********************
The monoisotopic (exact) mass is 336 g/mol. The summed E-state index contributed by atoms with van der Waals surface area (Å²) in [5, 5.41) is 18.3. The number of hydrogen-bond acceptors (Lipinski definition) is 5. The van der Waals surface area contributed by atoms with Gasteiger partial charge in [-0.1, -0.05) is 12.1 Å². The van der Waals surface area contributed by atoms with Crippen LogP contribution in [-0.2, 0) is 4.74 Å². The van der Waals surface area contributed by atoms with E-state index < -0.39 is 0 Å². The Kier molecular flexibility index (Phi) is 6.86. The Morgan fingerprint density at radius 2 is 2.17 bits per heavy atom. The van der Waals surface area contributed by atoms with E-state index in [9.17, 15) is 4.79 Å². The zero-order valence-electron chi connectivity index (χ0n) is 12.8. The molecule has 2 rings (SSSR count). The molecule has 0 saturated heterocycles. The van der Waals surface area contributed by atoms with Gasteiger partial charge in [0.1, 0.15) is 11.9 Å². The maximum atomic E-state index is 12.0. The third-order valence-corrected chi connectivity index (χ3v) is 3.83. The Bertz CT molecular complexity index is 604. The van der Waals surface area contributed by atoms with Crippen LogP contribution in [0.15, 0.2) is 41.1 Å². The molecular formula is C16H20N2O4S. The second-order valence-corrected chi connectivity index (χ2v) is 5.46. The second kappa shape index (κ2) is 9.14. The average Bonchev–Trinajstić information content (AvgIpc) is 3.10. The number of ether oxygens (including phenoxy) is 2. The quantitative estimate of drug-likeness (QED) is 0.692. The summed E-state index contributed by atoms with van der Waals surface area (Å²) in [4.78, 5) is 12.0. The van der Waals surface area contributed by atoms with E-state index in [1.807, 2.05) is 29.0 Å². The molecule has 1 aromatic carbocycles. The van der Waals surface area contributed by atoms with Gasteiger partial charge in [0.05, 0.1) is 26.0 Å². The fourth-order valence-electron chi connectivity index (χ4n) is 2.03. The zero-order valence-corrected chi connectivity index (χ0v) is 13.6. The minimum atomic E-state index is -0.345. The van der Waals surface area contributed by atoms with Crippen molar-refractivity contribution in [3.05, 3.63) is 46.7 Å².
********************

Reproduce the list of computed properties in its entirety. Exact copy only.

The monoisotopic (exact) mass is 336 g/mol. The summed E-state index contributed by atoms with van der Waals surface area (Å²) in [5, 5.41) is 18.3. The number of hydrogen-bond acceptors (Lipinski definition) is 5. The van der Waals surface area contributed by atoms with Gasteiger partial charge in [-0.1, -0.05) is 12.1 Å². The van der Waals surface area contributed by atoms with Crippen LogP contribution in [-0.2, 0) is 4.74 Å². The van der Waals surface area contributed by atoms with E-state index < -0.39 is 0 Å². The Kier molecular flexibility index (Phi) is 6.86. The Morgan fingerprint density at radius 2 is 2.17 bits per heavy atom. The van der Waals surface area contributed by atoms with E-state index in [9.17, 15) is 4.79 Å². The zero-order valence-electron chi connectivity index (χ0n) is 12.8. The molecule has 2 rings (SSSR count). The molecule has 0 saturated heterocycles. The van der Waals surface area contributed by atoms with Gasteiger partial charge in [0.1, 0.15) is 11.9 Å². The maximum atomic E-state index is 12.0. The third-order valence-corrected chi connectivity index (χ3v) is 3.83. The Bertz CT molecular complexity index is 604. The van der Waals surface area contributed by atoms with Crippen LogP contribution in [0.15, 0.2) is 41.1 Å². The molecular formula is C16H20N2O4S. The second-order valence-corrected chi connectivity index (χ2v) is 5.46. The second kappa shape index (κ2) is 9.14. The average Bonchev–Trinajstić information content (AvgIpc) is 3.10. The number of ether oxygens (including phenoxy) is 2. The quantitative estimate of drug-likeness (QED) is 0.692. The summed E-state index contributed by atoms with van der Waals surface area (Å²) in [4.78, 5) is 12.0. The van der Waals surface area contributed by atoms with E-state index in [1.807, 2.05) is 29.0 Å². The molecule has 1 aromatic carbocycles. The van der Waals surface area contributed by atoms with Gasteiger partial charge in [0.05, 0.1) is 26.0 Å². The fourth-order valence-electron chi connectivity index (χ4n) is 2.03. The zero-order valence-corrected chi connectivity index (χ0v) is 13.6. The minimum atomic E-state index is -0.345. The van der Waals surface area contributed by atoms with Crippen molar-refractivity contribution in [3.05, 3.63) is 46.7 Å².